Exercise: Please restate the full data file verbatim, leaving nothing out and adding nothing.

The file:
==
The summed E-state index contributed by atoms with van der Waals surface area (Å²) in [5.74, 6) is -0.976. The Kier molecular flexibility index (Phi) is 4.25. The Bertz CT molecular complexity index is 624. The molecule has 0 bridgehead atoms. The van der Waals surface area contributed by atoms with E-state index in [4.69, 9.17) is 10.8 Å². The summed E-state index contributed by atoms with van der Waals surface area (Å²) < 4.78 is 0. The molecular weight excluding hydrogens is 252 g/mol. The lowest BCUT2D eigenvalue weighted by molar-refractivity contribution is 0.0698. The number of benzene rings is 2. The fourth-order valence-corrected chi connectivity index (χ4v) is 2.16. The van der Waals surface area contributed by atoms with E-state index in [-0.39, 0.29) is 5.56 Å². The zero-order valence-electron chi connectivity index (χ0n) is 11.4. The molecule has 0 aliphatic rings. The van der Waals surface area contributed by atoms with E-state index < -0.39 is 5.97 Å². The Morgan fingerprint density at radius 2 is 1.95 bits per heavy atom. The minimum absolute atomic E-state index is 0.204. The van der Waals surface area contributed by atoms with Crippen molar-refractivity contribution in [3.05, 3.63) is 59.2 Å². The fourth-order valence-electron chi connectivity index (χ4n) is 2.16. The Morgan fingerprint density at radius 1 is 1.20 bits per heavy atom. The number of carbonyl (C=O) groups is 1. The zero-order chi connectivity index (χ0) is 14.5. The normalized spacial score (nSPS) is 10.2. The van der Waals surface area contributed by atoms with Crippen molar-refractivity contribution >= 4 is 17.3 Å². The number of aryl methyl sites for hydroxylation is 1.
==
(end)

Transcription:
The summed E-state index contributed by atoms with van der Waals surface area (Å²) in [5.74, 6) is -0.976. The Kier molecular flexibility index (Phi) is 4.25. The Bertz CT molecular complexity index is 624. The molecule has 0 bridgehead atoms. The van der Waals surface area contributed by atoms with E-state index in [4.69, 9.17) is 10.8 Å². The summed E-state index contributed by atoms with van der Waals surface area (Å²) < 4.78 is 0. The molecular weight excluding hydrogens is 252 g/mol. The lowest BCUT2D eigenvalue weighted by molar-refractivity contribution is 0.0698. The number of benzene rings is 2. The fourth-order valence-corrected chi connectivity index (χ4v) is 2.16. The van der Waals surface area contributed by atoms with E-state index in [-0.39, 0.29) is 5.56 Å². The zero-order valence-electron chi connectivity index (χ0n) is 11.4. The molecule has 0 aliphatic rings. The van der Waals surface area contributed by atoms with E-state index < -0.39 is 5.97 Å². The Morgan fingerprint density at radius 2 is 1.95 bits per heavy atom. The minimum absolute atomic E-state index is 0.204. The van der Waals surface area contributed by atoms with Crippen molar-refractivity contribution in [3.05, 3.63) is 59.2 Å². The fourth-order valence-electron chi connectivity index (χ4n) is 2.16. The Morgan fingerprint density at radius 1 is 1.20 bits per heavy atom. The number of carbonyl (C=O) groups is 1. The zero-order chi connectivity index (χ0) is 14.5. The normalized spacial score (nSPS) is 10.2. The van der Waals surface area contributed by atoms with Crippen molar-refractivity contribution >= 4 is 17.3 Å². The number of aryl methyl sites for hydroxylation is 1.